"When the light is mine / I felt gravity pull""Feeling Gravitys Pull", R.E.M., 1985



Saint Lucia (Luzia), the light is hers. Patron protectress of eyesight.



Black holes, infinite density: wastelands, barbs. Entryways, portals. An illusion of men emerging. Ghosts. Data. The barn is the citadel. The men are protecting their citadel. "Walk back to the beginning."







The kids are the inhabitants of the forests; they're the tourists of the forest. They cross the border of the old wall and enter the citadel ("the barns"). The two men chase them; they forbid Catarina and the boy to tell of what they saw.

A sylvan community. "Ashes from home will save the world."




"Now we weed. Then the pruning. And we sow the carnations."



In all of this, Mateus's Iberian Lucia. The eyes of the boy who attempts to stare ahead, focusing hard outward, but still kept navigating a crazed contradictory interior.


Sacrilege has been attributed to nearly every saint before her or his beatification. The boy who walks backwards can sight the road behind him.

"Maria, Teresa, Luzia. Three shoots, three flowers, three fruits. A trunk, a treetop, a life. A beam, a table, three chairs. Three days, three tales, a handful of times. Two mules and two oxen, for a tractor. A hundred steps forward, a hundred years back. An empty plate. And a shot in the back."



"The accused ascends to the high throne, the shepherd moves to the deep valley." Mateus moves the aphorism back, so to speak, into the mouths of babes, itself a tradition biblical, Huilletian-Straubian, Godardian, Costan. (Philip Roth, in a later interview, in Talmudic paraphrase: "Let the child speak.") —


The woman gathering brush and wood recounts the story of the snake around her leg, to Catarina: "Squeezing, squeezing," she inserts. The woman: "I was screaming, screaming... That day, half a leg, a pay of hunger." Her companion: "All of this was the Defesa, from the mountain, to here, where the pigsties were." The tale of an uprising. "Out of crying, my mother's eyes cut holes in the ground." They perform upon the kids a blessing of Saint Lucy/Lucia. The sounds of sheep bells. The community gathers, watches.








On that: Patrick Holzapfel's excellent essay, published last month, on Farpões baldios is here. He too senses the back-and-forth, simultaneity, whatever you want to call it, about the history and the present, the void and the open, the paradox that is the wound: he says: "It is a film in which two hearts beat: The first belongs to tenderness, the second to severity. The first belongs to the present, the second to the past. The first belongs to the young, the second to the old. Between those movements lies a shaking that opens a world of concentration." He also says: "One could argue that many shots are seen through the eyes of children or ghosts." He says: "The film looks at the stones and dirt with eyes that want more."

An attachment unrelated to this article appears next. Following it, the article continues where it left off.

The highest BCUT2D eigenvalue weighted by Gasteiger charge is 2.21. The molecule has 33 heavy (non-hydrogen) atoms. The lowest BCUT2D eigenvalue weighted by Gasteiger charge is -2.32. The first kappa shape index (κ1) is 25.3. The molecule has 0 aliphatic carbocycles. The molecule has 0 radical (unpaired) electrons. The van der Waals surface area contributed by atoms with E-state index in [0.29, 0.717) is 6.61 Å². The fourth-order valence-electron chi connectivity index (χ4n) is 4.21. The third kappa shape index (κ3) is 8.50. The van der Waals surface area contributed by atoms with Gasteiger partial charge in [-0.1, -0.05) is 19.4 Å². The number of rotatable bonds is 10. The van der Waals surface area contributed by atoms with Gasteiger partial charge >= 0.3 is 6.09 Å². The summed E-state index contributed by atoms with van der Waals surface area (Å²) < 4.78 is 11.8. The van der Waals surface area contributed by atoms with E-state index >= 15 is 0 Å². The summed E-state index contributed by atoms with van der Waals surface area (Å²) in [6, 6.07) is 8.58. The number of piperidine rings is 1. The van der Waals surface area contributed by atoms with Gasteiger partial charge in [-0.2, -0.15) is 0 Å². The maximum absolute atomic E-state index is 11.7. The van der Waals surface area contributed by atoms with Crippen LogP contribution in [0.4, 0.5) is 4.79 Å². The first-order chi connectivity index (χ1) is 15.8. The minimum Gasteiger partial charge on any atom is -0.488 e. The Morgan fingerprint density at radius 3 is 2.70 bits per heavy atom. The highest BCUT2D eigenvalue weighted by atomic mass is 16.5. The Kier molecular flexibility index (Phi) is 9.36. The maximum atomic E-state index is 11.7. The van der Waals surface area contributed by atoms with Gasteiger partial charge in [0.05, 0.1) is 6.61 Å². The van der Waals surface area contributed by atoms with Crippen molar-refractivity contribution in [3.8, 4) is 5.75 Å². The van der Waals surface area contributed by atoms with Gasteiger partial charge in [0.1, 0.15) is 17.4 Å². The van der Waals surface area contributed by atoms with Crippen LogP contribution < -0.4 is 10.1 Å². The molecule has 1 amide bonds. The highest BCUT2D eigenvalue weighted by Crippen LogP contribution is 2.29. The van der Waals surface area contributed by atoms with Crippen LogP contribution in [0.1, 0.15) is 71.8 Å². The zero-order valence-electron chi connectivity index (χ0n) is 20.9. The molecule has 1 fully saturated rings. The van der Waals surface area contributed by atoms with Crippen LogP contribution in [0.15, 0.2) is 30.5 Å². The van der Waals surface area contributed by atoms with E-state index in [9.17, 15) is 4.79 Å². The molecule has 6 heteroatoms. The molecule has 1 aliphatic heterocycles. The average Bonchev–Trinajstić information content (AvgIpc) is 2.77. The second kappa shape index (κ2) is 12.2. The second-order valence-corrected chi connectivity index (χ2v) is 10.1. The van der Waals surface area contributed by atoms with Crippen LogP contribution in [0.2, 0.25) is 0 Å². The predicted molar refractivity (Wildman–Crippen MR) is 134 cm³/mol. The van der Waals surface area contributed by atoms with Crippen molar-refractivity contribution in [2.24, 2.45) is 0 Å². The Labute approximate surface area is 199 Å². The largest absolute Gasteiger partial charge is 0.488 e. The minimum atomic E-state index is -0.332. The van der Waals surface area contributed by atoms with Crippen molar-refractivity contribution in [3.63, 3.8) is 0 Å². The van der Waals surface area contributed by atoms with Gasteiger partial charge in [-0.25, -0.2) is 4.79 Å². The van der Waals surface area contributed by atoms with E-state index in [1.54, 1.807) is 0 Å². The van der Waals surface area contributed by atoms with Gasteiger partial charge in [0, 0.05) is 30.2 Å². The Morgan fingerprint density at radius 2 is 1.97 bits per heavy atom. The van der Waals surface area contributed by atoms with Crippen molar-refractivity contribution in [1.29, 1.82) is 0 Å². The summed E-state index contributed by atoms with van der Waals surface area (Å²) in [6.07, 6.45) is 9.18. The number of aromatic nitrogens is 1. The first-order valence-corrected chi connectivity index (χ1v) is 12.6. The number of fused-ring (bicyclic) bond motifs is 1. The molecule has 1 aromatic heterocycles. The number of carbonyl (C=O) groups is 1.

I have nothing theoretical to say about this movie I've watched seven times: the above are my notes mingled with my thoughts, neither closed off. Much of these little images are pointless without the sound: take:

Some of the children board the bus that penetrates the building (same threatening vector as a bar-surface in My Darling Clementine), it pulls away from Alentejo. The citadel, closed Parthenon or what you want it to be, stands silent. Fine. There is a new term they use in American media called "the optics of" something — meaning how it looks, to the media camera. I of course hate this word but I also like how simple it is to flip its letters to its antithesis: "the topics of." I'll leave this piece here then, for topics, optics, close-offs in talking, and rewatches, in anticipation when more see this masterpiece —


— That lets the cast in the titles read their respective names, one by one.

Argumento, realização e montagem: Marta Mateus.

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Friday, June 30, 2017

Youth of the Beast



"Minami, Let's Get It Over With."



Short notes on Suzuki's Youth of the Beast [Yajû no seishun, 1963], which I originally wrote for the back-cover blurb of the Masters of Cinema Blu-ray in 2014. "The film that Seijun Suzuki considered the first to execute his full-formed kaleidoscopic style."

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Right on the heels of the riotous Go to Hell, Bastards: Detective Bureau 2 3, Seijun Suzuki unleashed what would come to be seen as his true breakthrough, the film that cement "the Suzuki sensibility": Youth of the Beast [Yajû no seishun]. A delirious fantasia that contains "youth" and "beast" only insofar as in 1963 youth culture, yakuza, and yakuza movies were violently upstart things...

Youth of the Beast is a yakuza tale with a premise like Akira Kurosawa's Yôjinbô, whereby neither of two rival gangs can claim moral superiority over the other. The film stars Suzuki's iconic '60s regular Jô Shishido, with his dare-you-to-call-them-out artificial cheek implants like a new kind of screen-star blasphemy. There are drug-addled whores, gunfights in a toxin-hued apocalypse, and at least one alien landscape — a a mind-searing eruption of sulphur yellow desert like an action-figure playset reeking of sex.